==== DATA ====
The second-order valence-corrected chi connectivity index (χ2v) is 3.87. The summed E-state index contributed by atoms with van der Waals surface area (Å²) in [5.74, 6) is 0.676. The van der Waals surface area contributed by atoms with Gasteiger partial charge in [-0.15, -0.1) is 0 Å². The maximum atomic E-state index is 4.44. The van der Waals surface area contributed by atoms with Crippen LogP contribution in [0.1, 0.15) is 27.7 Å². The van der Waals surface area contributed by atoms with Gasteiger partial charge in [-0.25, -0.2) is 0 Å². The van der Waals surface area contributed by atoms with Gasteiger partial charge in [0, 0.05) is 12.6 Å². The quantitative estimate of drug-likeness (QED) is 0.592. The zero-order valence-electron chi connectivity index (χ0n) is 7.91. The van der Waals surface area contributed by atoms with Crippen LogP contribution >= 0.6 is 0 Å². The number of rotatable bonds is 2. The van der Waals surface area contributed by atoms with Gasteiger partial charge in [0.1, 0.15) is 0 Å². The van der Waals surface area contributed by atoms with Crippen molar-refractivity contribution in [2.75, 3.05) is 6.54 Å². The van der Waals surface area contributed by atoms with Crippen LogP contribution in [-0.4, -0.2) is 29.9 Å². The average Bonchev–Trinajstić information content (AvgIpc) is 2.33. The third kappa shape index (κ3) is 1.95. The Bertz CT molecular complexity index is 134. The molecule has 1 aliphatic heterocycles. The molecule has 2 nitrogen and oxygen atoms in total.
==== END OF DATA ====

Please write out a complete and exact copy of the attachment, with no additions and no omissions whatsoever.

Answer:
The second-order valence-corrected chi connectivity index (χ2v) is 3.87. The summed E-state index contributed by atoms with van der Waals surface area (Å²) in [5.74, 6) is 0.676. The van der Waals surface area contributed by atoms with Gasteiger partial charge in [-0.15, -0.1) is 0 Å². The maximum atomic E-state index is 4.44. The van der Waals surface area contributed by atoms with Crippen LogP contribution in [0.1, 0.15) is 27.7 Å². The van der Waals surface area contributed by atoms with Gasteiger partial charge in [-0.25, -0.2) is 0 Å². The van der Waals surface area contributed by atoms with Gasteiger partial charge in [0, 0.05) is 12.6 Å². The quantitative estimate of drug-likeness (QED) is 0.592. The zero-order valence-electron chi connectivity index (χ0n) is 7.91. The van der Waals surface area contributed by atoms with Crippen LogP contribution >= 0.6 is 0 Å². The number of rotatable bonds is 2. The van der Waals surface area contributed by atoms with Gasteiger partial charge in [0.1, 0.15) is 0 Å². The van der Waals surface area contributed by atoms with Crippen molar-refractivity contribution in [2.75, 3.05) is 6.54 Å². The van der Waals surface area contributed by atoms with Crippen LogP contribution in [-0.4, -0.2) is 29.9 Å². The average Bonchev–Trinajstić information content (AvgIpc) is 2.33. The third kappa shape index (κ3) is 1.95. The Bertz CT molecular complexity index is 134. The molecule has 1 aliphatic heterocycles. The molecule has 2 nitrogen and oxygen atoms in total.